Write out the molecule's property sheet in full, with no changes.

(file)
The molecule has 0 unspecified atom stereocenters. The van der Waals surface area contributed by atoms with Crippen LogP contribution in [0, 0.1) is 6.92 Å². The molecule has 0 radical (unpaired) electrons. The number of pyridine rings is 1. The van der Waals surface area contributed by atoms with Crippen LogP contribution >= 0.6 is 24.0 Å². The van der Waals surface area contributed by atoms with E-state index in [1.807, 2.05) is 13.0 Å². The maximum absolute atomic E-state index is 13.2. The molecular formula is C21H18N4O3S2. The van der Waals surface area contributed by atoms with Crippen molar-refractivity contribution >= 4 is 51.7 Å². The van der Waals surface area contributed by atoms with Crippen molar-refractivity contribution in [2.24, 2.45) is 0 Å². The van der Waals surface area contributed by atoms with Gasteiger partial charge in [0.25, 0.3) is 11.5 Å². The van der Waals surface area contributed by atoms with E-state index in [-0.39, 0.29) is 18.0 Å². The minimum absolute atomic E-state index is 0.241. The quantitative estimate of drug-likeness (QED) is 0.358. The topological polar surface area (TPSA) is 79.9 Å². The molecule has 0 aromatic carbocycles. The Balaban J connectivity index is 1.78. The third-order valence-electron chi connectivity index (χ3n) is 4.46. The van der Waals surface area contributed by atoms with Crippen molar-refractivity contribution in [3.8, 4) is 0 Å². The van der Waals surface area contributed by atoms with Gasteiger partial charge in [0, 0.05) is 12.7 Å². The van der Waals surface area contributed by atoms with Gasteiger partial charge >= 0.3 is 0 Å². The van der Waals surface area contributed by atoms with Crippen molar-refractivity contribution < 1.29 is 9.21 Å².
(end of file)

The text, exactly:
The molecule has 0 unspecified atom stereocenters. The van der Waals surface area contributed by atoms with Crippen LogP contribution in [0, 0.1) is 6.92 Å². The molecule has 0 radical (unpaired) electrons. The number of pyridine rings is 1. The van der Waals surface area contributed by atoms with Crippen LogP contribution >= 0.6 is 24.0 Å². The van der Waals surface area contributed by atoms with E-state index in [1.807, 2.05) is 13.0 Å². The maximum absolute atomic E-state index is 13.2. The molecular formula is C21H18N4O3S2. The van der Waals surface area contributed by atoms with Crippen molar-refractivity contribution >= 4 is 51.7 Å². The van der Waals surface area contributed by atoms with Crippen molar-refractivity contribution in [2.24, 2.45) is 0 Å². The van der Waals surface area contributed by atoms with Gasteiger partial charge in [0.25, 0.3) is 11.5 Å². The van der Waals surface area contributed by atoms with E-state index in [-0.39, 0.29) is 18.0 Å². The minimum absolute atomic E-state index is 0.241. The quantitative estimate of drug-likeness (QED) is 0.358. The topological polar surface area (TPSA) is 79.9 Å². The molecule has 0 aromatic carbocycles. The Balaban J connectivity index is 1.78. The third-order valence-electron chi connectivity index (χ3n) is 4.46. The van der Waals surface area contributed by atoms with Crippen molar-refractivity contribution in [3.8, 4) is 0 Å². The van der Waals surface area contributed by atoms with Gasteiger partial charge in [0, 0.05) is 12.7 Å². The van der Waals surface area contributed by atoms with Gasteiger partial charge >= 0.3 is 0 Å². The van der Waals surface area contributed by atoms with Crippen molar-refractivity contribution < 1.29 is 9.21 Å².